Discover rich Bedouin heritage, a strong legacy in ecotourism, and some of Egypt’s highest mountaintops!


Religious and cultural history of the St. Katherine Protectorate is revered across all Abrahamic traditions. Inhabited by Greek Orthodox monks, St. Katherine Monastery is the oldest continuously occupied monastery in the world. The peak of Mount Moussa, long a site of pilgrimage for many, remains a popular destination for visitors today for its strong cultural and religious significance. The level of biodiversity covering almost 4,300 km² in St. Katherine is quite simply incredible, as the Sinai Wild Rose and Acacia Tree flourish there. Also, the Sinai Blue Baton Butterfly, the world’s smallest butterfly, the Caracal and Striped Hyena can be spotted roaming freely around the region. The St. Katherine area was declared as a protectorate in 1988.


Natural Phenomena, Animals and Plants

St. Katherine Protectorate lies in the heart of the Sinai Peninsula and boasts 4,300 km² of impressive mountainous terrain. The area includes a few of Egypt’s highest peaks, including Mt. Katherine (2,641m) and Mt. Moussa (2,285m). Coupled with the area’s rich flora and fauna, St. Katherine’s many archeological sites and interesting geological features make it the ideal getaway destination for an array of travellers. St. Katherine is one of Egypt’s biggest biodiversity hubs. From Olive trees, to medicinal herbs, to the Egyptian Henbane plant – much of St. Katherine’s flora is put to both medicinal and nutritional use. Holy bramble, the plant commonly thought to be Moses’ burning bush, can also be spotted in St. Katherine, as with the Sinai Wild Rose. With only 90 left, the Sinai Wild Rose is one of the rarest plants on earth and grows only in the St. Katherine protectorate. An unmissable feature of St. Katherine’s fauna, however, is the Sinai Baton Blue Butterfly. One of the smallest butterflies in the world, this rare species is unique to this area, living on mountainside thyme bushes in the St. Katherine Protectorate. St. Katherine also hosts the highly endangered Egyptian Wolf species, Fennec Foxes (also the smallest of their kind!).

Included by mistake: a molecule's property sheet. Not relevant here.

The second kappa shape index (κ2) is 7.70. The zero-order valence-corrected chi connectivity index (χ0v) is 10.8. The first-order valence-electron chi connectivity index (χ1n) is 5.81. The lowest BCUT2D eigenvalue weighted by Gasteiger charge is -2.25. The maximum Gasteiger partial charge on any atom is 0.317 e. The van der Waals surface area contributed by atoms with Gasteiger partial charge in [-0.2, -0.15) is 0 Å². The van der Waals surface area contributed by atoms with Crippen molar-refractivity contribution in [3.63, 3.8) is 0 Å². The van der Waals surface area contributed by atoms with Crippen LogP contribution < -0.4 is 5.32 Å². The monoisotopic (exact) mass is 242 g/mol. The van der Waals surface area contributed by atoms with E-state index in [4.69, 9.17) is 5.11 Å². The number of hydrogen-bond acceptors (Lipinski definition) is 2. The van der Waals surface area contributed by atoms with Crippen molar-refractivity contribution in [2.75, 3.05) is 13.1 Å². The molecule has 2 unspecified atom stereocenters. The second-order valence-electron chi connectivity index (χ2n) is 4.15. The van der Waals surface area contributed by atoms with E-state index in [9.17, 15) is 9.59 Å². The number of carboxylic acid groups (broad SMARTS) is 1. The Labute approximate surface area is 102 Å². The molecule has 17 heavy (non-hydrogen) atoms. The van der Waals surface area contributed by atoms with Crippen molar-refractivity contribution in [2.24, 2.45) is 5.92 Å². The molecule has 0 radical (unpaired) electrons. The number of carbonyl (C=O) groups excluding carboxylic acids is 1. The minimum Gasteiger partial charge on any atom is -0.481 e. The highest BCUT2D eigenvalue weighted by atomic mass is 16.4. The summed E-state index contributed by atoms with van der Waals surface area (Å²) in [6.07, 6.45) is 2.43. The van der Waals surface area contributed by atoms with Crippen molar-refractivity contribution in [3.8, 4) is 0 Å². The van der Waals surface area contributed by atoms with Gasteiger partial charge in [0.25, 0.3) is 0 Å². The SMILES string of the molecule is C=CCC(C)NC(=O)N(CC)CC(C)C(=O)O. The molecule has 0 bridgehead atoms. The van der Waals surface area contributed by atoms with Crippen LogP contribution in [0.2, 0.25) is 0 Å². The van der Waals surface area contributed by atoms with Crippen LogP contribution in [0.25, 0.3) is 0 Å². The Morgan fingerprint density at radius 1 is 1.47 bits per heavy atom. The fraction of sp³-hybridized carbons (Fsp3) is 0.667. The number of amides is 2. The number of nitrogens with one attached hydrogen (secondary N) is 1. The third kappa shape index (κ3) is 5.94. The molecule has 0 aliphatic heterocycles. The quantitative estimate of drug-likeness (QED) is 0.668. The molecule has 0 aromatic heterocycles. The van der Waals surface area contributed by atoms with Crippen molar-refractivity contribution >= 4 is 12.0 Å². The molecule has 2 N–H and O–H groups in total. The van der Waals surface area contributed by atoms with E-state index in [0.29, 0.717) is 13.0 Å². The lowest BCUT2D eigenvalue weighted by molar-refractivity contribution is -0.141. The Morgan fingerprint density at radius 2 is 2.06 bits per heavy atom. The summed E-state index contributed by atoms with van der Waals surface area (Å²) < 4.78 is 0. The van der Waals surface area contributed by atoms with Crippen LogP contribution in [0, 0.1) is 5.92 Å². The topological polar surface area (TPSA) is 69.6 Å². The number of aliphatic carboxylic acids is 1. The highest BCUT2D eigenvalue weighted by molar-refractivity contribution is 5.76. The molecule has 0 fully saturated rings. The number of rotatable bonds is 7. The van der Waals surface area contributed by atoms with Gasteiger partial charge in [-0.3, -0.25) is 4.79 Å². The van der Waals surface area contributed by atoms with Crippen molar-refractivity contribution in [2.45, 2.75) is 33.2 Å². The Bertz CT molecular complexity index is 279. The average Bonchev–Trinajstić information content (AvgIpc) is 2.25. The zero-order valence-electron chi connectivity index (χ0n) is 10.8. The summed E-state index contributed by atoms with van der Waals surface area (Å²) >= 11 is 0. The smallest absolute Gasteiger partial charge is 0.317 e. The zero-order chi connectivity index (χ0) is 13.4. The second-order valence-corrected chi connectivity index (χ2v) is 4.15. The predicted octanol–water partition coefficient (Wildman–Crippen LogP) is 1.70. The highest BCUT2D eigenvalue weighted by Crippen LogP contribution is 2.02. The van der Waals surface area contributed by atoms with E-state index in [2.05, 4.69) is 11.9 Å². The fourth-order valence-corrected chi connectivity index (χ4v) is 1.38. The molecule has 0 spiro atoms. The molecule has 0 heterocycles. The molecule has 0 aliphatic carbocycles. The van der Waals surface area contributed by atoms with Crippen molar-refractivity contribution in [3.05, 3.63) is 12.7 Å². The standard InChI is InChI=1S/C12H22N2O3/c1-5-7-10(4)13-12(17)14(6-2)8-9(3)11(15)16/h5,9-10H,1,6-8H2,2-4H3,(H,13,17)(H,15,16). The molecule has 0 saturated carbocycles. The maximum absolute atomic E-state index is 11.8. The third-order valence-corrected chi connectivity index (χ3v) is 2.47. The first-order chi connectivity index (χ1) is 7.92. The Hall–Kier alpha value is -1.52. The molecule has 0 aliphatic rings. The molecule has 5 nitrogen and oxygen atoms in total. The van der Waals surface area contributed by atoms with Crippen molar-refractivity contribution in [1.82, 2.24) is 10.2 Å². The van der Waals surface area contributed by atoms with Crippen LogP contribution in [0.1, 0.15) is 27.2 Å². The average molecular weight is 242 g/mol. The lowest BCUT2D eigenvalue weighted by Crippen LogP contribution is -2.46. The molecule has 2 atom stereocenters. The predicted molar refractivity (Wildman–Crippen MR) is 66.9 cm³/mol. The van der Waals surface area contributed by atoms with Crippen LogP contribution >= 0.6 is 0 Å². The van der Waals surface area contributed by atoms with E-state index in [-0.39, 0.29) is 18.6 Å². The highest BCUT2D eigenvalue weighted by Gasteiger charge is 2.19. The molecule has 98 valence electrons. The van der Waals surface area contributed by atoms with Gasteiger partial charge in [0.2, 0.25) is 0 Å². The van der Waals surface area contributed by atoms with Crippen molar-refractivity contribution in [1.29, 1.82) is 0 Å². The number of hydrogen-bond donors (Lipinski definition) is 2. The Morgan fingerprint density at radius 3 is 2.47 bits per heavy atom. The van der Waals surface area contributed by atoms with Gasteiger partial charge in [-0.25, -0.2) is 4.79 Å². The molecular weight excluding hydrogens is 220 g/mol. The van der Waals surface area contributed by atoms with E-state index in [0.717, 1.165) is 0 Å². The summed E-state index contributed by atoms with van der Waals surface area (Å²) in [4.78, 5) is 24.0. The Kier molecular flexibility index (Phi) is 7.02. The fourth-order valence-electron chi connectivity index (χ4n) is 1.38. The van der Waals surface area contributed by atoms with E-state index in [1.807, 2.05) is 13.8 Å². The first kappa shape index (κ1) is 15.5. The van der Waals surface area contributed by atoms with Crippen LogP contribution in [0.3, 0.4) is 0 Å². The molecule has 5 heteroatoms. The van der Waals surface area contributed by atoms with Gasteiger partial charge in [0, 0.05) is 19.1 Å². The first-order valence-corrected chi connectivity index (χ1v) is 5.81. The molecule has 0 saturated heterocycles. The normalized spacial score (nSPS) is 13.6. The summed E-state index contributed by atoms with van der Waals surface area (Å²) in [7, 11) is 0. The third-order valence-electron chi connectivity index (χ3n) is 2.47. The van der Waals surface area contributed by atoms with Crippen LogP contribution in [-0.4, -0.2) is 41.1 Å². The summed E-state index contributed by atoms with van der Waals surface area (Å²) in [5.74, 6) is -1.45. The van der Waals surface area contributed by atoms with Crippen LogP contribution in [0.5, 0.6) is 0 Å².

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Activities, Excursions

There are plenty of opportunities to camp, hike, and safari in St. Katherine, with Bedouin-led trails up and down the area’s mountaintops taking place on a regular basis. Birdwatchers and stargazers are sure to enjoy this national park as well, which offers expansive, serene plains to reflect, spot your favorite species, or lose yourself gazing at the stars.


Local People, Tribes

St. Katherine is inhabited by the Jebeliya Bedouins, who have lived in the region for over 1,400 years, which explains why they are the only tribe able to withstand living in the harsh, cold weather found atop the Sinai mountains. The Jebeliya are descendants of Eastern European soldiers who were stationed in the area to protect the St. Katherine monastery, which locals still do today. Similar to other Bedouin tribes, Jebeliya women are skilled at making crafts using striking embroidery and beadwork. The Jebeliya people are also known for producing honey derived from the nectar of Sidr flowers. Renowned for their unique cultural customs and traditions, especially during weddings, the Jebeliya Bedouins share the spirit of generosity and hospitality with other Bedouin people all over Sinai. There are 472 types of medicinal plants in St. Katherine, 19 of which cannot be found anywhere else in the world. So, if you have a question about any of them, be sure to ask a member of the Jebeliya Tribe, who tend to be quite knowledgeable about the medicinal qualities of local flora. Tip! Meet Dr. Ahmed Mansour at Wadi Itlah and hear his fascinating story! Catch up with Amria at the stunning Wadi Jebal.

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Places To Lodge

El Karm Ecolodge is a popular destination for visitors to St. Katherine, where you’ll also find a number of locally owned and operated campsites.